Christopher Kokoski - Dark Halo
• Pub Date: June 29, 2012
• Publisher: BlackWyrm
• Format: Paperback/Ebook, 334 pages
• Age Range: Adult
In a town besieged by shadowy, demonic forces, a father races against time to save his family. Thirty-five-year old Landon Paddock has deserted his wife and daughter, abandoned his business, and secluded himself in his late parent's southern Indiana ranch. But he's barely lapsed into a drunken coma when a mysterious, winged stranger appears during a violent lightning storm, chasing him out into the maddening night with his estranged 15-year old daughter. As layer after layer of reality is dissolved by a series of violent encounters, the only way to survive might be for Landon to band together with the family he destroyed to make one last stand against a sinister army of unthinkable magnitude. Hope, family and redemption lay in the outcome.
Five Sneaky Ways to Infuse Your Story with Emotional Impact
by Christopher Kokoski
Like professional boxers, bestselling novelists deliver a blinding array of emotional punches that leave readers breathless. Predictably, the stories that stay with us, that transform us, apply sophisticated techniques to trigger powerful feeling responses. Here are five of those techniques:
#1. Choose an Emotional Theme: At its core, every story is about the emotional journey of characters. Choosing one fundamental emotion that you want your readers to feel can elevate your story from so-so to unforgettable. Some genres have particular emotions that readers expect. For example, romances have romance and love (or sometimes lust!) Mysteries and thrillers have suspense. Horrors have fear or terror. Fantasy stories might have a sense of wonder, amazement and awe.
Choosing a core emotion for your story focuses every character, every scene, every moment of dialogue and every conflict. In other words, each element of the story is judged on whether or not it helps develop that emotion. An emotional theme simplifies the decision to include or exclude information. If something produces the emotion, keep it in. If not, throw it out or keep it for another story.
#2. Create an Emotional Outline: Just as there is a plot outline that details the physical action and conflicts of the story, most unforgettable stories also have emotional outlines that detail the emotional journey of the characters. Like a plot outline, the emotional outline includes a beginning, middle and end. Each section has its own core emotion. These central feelings in the beginning, middle and end tie together to create the one overall emotion of the story.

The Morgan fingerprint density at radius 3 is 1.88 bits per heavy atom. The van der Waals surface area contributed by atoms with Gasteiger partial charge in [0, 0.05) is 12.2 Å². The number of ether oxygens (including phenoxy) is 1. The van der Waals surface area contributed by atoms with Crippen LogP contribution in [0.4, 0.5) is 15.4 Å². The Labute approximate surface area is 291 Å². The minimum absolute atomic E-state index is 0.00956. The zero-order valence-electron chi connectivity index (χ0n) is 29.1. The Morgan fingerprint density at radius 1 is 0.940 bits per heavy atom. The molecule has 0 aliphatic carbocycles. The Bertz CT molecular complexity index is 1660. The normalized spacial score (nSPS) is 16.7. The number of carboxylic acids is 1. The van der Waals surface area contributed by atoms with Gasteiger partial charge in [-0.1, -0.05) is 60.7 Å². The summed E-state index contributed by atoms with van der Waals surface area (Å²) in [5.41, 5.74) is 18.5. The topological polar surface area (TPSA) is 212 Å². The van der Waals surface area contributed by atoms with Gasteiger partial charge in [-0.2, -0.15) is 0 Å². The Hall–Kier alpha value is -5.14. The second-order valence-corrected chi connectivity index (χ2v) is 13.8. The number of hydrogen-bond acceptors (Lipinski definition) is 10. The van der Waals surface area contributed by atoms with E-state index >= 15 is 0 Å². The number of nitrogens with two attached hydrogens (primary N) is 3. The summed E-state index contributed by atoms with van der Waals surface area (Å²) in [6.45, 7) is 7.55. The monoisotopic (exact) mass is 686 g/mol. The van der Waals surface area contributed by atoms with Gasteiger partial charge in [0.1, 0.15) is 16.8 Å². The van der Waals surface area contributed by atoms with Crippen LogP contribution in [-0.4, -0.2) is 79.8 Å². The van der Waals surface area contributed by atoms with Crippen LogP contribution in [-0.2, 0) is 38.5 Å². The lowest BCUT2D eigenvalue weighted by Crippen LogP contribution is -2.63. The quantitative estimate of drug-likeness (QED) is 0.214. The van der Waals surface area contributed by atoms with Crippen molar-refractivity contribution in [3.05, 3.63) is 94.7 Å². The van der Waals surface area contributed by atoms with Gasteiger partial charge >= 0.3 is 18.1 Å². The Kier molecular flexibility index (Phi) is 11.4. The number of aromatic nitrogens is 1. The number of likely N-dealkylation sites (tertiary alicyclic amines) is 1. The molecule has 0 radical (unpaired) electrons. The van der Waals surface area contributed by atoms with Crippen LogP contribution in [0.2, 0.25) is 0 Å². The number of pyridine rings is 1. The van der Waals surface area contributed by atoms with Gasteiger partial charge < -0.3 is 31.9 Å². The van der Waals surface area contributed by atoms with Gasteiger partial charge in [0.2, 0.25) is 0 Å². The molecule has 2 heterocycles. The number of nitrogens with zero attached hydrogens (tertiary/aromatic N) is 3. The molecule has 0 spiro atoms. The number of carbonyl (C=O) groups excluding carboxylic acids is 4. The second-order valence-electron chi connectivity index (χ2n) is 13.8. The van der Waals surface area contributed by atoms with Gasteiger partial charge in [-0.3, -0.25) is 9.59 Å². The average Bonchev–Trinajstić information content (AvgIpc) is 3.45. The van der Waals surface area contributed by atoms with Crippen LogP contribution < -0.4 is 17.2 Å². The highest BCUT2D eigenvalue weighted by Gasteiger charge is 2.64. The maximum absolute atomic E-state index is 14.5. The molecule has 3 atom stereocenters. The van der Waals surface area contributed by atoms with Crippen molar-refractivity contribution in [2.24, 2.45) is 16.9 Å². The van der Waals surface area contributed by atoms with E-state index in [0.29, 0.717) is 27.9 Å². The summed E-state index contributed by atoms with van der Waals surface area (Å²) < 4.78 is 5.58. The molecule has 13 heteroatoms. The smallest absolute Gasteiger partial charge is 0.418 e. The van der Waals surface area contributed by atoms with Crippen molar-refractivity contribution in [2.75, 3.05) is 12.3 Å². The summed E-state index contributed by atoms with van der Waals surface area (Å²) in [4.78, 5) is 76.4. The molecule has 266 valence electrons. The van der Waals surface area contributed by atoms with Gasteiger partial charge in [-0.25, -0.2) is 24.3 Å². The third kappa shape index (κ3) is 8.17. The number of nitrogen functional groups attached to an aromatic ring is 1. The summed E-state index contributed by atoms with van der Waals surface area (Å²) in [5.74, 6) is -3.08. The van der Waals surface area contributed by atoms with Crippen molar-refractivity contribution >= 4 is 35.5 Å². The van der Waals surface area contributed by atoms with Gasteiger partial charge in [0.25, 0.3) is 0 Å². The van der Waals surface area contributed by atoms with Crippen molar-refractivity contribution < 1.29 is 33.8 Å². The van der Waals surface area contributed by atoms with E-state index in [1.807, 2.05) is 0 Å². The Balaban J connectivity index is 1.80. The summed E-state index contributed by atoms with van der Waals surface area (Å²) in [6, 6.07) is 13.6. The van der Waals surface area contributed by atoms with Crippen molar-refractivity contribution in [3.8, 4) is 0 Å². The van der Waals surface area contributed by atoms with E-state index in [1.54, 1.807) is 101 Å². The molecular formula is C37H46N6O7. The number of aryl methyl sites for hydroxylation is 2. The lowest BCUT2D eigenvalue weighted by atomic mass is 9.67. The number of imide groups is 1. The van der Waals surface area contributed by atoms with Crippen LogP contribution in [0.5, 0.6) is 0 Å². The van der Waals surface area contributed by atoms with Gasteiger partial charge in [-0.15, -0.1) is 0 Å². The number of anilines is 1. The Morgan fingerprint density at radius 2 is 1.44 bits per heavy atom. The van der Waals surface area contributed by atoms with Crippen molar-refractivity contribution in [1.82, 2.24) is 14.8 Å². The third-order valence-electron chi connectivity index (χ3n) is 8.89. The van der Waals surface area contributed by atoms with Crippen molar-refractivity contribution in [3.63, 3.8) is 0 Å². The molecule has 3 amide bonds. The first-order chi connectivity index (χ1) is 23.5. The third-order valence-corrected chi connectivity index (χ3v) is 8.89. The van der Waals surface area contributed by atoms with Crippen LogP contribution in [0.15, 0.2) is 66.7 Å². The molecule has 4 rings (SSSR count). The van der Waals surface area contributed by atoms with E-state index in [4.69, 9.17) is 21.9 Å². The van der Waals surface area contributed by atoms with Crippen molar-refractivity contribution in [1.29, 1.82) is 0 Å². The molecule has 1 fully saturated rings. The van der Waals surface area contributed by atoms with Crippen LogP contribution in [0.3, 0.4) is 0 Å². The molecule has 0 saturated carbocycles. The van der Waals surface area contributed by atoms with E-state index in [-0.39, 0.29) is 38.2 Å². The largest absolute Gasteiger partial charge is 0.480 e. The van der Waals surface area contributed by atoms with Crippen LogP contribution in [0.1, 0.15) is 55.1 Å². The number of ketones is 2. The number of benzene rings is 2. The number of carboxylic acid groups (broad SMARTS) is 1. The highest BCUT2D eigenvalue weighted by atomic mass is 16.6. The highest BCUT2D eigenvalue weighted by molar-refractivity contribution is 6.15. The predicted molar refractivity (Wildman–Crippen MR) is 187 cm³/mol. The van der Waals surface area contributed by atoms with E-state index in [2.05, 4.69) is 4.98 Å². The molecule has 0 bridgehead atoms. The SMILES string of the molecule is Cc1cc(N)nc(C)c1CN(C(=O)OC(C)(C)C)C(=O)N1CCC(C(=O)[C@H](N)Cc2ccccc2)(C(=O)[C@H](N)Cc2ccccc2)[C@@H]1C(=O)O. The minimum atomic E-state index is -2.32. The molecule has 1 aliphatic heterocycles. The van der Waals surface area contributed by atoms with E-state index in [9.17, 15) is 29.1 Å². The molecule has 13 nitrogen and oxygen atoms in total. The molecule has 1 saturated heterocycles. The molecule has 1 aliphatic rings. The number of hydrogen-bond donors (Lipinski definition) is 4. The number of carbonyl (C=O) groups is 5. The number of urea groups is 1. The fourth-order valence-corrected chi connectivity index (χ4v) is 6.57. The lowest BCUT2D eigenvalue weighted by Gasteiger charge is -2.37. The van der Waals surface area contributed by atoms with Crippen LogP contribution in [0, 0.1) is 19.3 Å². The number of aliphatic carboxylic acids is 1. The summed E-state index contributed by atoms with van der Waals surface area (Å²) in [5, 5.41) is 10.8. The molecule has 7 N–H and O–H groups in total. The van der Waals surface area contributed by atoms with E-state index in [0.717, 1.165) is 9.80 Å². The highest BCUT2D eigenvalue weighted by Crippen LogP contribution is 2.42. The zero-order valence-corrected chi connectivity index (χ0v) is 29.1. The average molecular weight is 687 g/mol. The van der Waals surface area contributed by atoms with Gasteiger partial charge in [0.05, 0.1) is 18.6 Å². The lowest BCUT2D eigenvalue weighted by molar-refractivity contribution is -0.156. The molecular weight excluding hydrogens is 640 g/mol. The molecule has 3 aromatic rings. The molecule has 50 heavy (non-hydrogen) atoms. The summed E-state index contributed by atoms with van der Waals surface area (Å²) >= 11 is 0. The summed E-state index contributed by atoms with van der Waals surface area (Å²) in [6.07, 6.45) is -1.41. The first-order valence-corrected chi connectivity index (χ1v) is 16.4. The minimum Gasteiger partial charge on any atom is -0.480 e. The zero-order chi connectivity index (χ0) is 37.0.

For example, in my novel, Dark Halo, the emotional theme is suspense. Each section of my story is also designed to elicit its own particular brand of suspense.
• The beginning is designed to create an interested and anticipatory suspense
• The middle is structured to create a more intense, alarmed suspense
• The end of my story is intended to create an all-out terrified degree of suspense.
#3: Create Emotional Chains: Each feeling is generally a link of several emotions experienced over time. Most people don't jump from perfect calm to extreme excitement. People are more likely to feel interested and curious, followed by engagement that accelerates into captivation.
All three major parts of the story (the beginning, middle and end) can be further divided into a series of scenes, each with its own emotional theme. Each scene is designed to create a specific emotion connected to other scenes and other emotions. Combined, these series of scenes form the emotional thread of that part of the story. Remember that each part of the story blends to create the overarching emotional theme of the entire work.
How can these techniques be helpful?
• Planning your story. As you think about writing your story, you can ask yourself, ”How do I want my readers to feel?”
• Decide on characters and scenes to design for the story. Everything is judged by how well it helps the reader experience the emotions that you want them to feel.
• Write descriptions. What figurative language, analogies and metaphors to use.
• Revision. As you edit your work, you enhance and embellish the emotional experience for the reader.
• Knowing the emotional theme can also help you choose character names, title of the story, setting and also design the cover image of the book.
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Christopher was born in Kansas, the son of an Army Ranger and Black Hawk pilot. He grew up in Kentucky and Germany, and graduated from Murray State University in 2002 with a degree in Organizational Communication. He spent the next three years laboring over his first book, Past Lives, while getting married to his college sweetheart, having a beautiful daughter, and more or less finding his stride in life.
He currently lives in Southern Indiana and works in Louisville, Kentucky as a national trainer. He has presented at local and national conferences on a wide spectrum of topics including communication, body language, cultural sensitivity and influence. Other notable activities include writing articles, short stories, novels and training materials for national and international audiences.
Christopher continues his passion and dedication to writing by working on additional novels, including a sequel to the Past Lives series. His most recent book is the standalone paranormal thriller, Dark Halo.